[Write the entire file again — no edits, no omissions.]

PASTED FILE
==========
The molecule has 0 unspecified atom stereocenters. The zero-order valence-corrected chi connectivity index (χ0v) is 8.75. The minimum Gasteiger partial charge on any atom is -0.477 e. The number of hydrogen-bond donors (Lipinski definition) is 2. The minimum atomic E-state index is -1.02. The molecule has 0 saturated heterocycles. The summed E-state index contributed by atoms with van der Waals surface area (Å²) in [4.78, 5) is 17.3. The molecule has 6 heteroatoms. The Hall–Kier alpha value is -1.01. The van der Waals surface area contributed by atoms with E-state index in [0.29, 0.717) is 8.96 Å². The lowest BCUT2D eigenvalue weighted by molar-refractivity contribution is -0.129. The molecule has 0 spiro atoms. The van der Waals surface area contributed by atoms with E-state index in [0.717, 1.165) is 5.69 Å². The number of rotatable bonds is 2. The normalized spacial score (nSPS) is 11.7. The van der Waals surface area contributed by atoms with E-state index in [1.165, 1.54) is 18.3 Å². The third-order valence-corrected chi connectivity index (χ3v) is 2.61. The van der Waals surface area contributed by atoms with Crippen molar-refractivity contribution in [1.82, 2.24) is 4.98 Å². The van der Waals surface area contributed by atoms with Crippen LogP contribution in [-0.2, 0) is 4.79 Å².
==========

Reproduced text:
The molecule has 0 unspecified atom stereocenters. The zero-order valence-corrected chi connectivity index (χ0v) is 8.75. The minimum Gasteiger partial charge on any atom is -0.477 e. The number of hydrogen-bond donors (Lipinski definition) is 2. The minimum atomic E-state index is -1.02. The molecule has 0 saturated heterocycles. The summed E-state index contributed by atoms with van der Waals surface area (Å²) in [4.78, 5) is 17.3. The molecule has 6 heteroatoms. The Hall–Kier alpha value is -1.01. The van der Waals surface area contributed by atoms with E-state index in [0.29, 0.717) is 8.96 Å². The lowest BCUT2D eigenvalue weighted by molar-refractivity contribution is -0.129. The molecule has 0 spiro atoms. The van der Waals surface area contributed by atoms with E-state index in [0.717, 1.165) is 5.69 Å². The number of rotatable bonds is 2. The normalized spacial score (nSPS) is 11.7. The van der Waals surface area contributed by atoms with E-state index in [1.165, 1.54) is 18.3 Å². The third-order valence-corrected chi connectivity index (χ3v) is 2.61. The van der Waals surface area contributed by atoms with Crippen molar-refractivity contribution in [1.82, 2.24) is 4.98 Å². The van der Waals surface area contributed by atoms with Crippen LogP contribution in [-0.2, 0) is 4.79 Å².